The Homeschool Community Has a Problem with Disabilities (and How to Fix It)

We received the following text from a homeschooling mother who is active in her homeschool community. In her article, which she asked us to share anonymously, she speaks from her personal experience about the importance of homeschooling parents being able to recognize disabilities and find help for their children. We similarly discussed homeschooling parents’ responsibility for recognizing disabilities in our article on getting started homeschooling.


Homeschooling can be a great experience for many families, and I have enjoyed the homeschooling journey my children and I have been on for the past decade.  However, there is an elephant in the room that needs to be addressed. It’s the issue of children with undiagnosed and/or untreated disabilities in the homeschooling community.  It’s an issue of medical neglect, and, in my experience, it’s widespread.

Issues that I see going undiagnosed are ADHD, anxiety, depression, dyslexia, dyscalculia, autism spectrum disorder, eyesight problems, hearing problems, processing disorders, and speech issues. I spent most of my career working in classrooms, and some of these issues are glaring.

Why are parents reticent about getting their child evaluated?  There are a variety of reasons, but usually they genuinely don’t see the issue, even though other adult around them do.  Sometimes there seems to be willful ignorance, and I wonder if it’s related to an internal disconnect between their belief that if they didn’t vaccinate, practiced extended breastfeeding, and only fed their child organic foods, their child’s brain would be “perfect.”  It doesn’t work that way.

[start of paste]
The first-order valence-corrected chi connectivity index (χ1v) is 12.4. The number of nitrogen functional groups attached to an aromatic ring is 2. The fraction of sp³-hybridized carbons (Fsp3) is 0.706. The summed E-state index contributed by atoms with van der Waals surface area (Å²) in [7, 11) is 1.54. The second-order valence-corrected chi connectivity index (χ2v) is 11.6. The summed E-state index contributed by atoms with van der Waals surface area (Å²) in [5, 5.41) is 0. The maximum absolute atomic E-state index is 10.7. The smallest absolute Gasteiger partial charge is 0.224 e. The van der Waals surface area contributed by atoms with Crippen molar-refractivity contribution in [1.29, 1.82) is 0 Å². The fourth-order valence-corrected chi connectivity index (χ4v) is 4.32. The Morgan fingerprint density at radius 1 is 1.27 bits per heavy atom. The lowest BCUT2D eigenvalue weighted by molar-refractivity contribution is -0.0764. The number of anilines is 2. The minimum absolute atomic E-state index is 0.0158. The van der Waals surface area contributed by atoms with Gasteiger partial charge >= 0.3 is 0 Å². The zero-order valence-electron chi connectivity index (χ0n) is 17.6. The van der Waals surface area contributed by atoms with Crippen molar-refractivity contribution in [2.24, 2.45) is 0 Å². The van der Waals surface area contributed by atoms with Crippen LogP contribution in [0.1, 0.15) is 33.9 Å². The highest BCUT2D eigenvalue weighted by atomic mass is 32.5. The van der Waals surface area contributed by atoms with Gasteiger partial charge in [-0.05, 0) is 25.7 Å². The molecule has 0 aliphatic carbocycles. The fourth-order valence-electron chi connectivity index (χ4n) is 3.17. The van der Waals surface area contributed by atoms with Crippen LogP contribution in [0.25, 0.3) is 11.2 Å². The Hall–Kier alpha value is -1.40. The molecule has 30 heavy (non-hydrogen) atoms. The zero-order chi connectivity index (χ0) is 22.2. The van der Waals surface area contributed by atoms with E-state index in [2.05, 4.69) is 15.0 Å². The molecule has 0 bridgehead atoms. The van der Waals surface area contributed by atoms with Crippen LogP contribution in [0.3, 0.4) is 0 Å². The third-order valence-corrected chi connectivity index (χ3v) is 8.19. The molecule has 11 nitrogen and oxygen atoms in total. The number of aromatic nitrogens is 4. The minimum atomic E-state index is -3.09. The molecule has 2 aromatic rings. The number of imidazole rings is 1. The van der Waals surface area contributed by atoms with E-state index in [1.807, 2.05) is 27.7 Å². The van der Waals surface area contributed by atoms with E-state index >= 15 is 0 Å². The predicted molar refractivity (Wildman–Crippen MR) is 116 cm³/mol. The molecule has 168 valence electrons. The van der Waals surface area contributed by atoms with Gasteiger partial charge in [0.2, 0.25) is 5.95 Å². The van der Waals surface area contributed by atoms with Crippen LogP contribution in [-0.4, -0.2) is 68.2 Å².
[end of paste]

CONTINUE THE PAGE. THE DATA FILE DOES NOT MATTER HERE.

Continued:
Another issue is that the homeschooling community can be very insular, and the issues are so widespread that they’re normalized.  When the children are very young, neurodiversity is seen as a benefit of homeschooling. However, as the children age up, and schoolwork becomes more rigorous, parents of neurotypical children tend to start drifting away from the open-to-the-public co ops and classes and meetups.  Children working at grade level quietly get invited to their own co ops and classes, so the kids who are left in the public groups are disproportionately affected by behavior and learning issues. Thus, these issues become normalized, and parents can’t see anything different about their own child.

When my oldest was in early elementary school, I bragged about the neurodiversity of our co op, and how this was the future of education.  By the time he was in about 4th grade, however, we couldn’t afford to spend money or time on classes that had to be taught at a level many years younger than what a neurotypical child could handle, while serious behavior issues from several students made the classroom unsafe.  My children were bitten, hit, kicked, had furniture thrown at them by other children who clearly had disabilities. The breaking point for our family attending any public co ops or classes came when a child who was very obviously on the spectrum, but completely undiagnosed, developed a crush on my 5th grade daughter, and would follow her around, and then get angry when she tried to play with someone else.  His rage included throwing things and screaming obscenities at her. I needed to protect my daughter, and I could no longer teach her that she needed to make behavioral allowances for other children with disabilities when I felt that her safety was at risk. Adults looked on, and whispered that there was something obviously “going on” with the boy, but hints to the mother went ignored.